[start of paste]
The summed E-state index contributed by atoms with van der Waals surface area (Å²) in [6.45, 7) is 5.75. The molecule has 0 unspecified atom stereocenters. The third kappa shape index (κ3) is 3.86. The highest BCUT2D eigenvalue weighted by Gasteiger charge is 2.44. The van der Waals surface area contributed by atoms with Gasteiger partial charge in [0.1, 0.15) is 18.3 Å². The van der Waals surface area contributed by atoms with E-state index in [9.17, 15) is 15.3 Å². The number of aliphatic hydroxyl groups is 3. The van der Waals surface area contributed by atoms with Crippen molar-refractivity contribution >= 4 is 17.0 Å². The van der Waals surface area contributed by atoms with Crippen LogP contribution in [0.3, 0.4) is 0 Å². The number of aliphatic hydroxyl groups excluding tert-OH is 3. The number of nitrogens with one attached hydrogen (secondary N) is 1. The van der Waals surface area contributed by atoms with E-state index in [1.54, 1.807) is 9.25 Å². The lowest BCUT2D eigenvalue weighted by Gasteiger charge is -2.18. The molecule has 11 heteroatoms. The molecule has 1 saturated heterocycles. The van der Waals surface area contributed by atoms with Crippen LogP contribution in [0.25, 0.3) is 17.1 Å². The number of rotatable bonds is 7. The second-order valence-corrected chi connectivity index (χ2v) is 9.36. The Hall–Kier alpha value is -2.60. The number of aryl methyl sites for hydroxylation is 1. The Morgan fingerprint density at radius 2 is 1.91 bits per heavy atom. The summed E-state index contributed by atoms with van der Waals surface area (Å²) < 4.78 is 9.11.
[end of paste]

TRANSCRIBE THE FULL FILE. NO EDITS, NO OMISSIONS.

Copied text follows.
The summed E-state index contributed by atoms with van der Waals surface area (Å²) in [6.45, 7) is 5.75. The molecule has 0 unspecified atom stereocenters. The third kappa shape index (κ3) is 3.86. The highest BCUT2D eigenvalue weighted by Gasteiger charge is 2.44. The van der Waals surface area contributed by atoms with Gasteiger partial charge in [0.1, 0.15) is 18.3 Å². The van der Waals surface area contributed by atoms with E-state index in [9.17, 15) is 15.3 Å². The number of aliphatic hydroxyl groups is 3. The van der Waals surface area contributed by atoms with Crippen molar-refractivity contribution >= 4 is 17.0 Å². The van der Waals surface area contributed by atoms with Crippen LogP contribution in [0.3, 0.4) is 0 Å². The number of aliphatic hydroxyl groups excluding tert-OH is 3. The number of nitrogens with one attached hydrogen (secondary N) is 1. The van der Waals surface area contributed by atoms with E-state index in [1.54, 1.807) is 9.25 Å². The lowest BCUT2D eigenvalue weighted by Gasteiger charge is -2.18. The molecule has 11 heteroatoms. The molecule has 1 saturated heterocycles. The van der Waals surface area contributed by atoms with Crippen LogP contribution in [0.25, 0.3) is 17.1 Å². The number of rotatable bonds is 7. The second-order valence-corrected chi connectivity index (χ2v) is 9.36. The Hall–Kier alpha value is -2.60. The number of aryl methyl sites for hydroxylation is 1. The Morgan fingerprint density at radius 2 is 1.91 bits per heavy atom. The summed E-state index contributed by atoms with van der Waals surface area (Å²) < 4.78 is 9.11.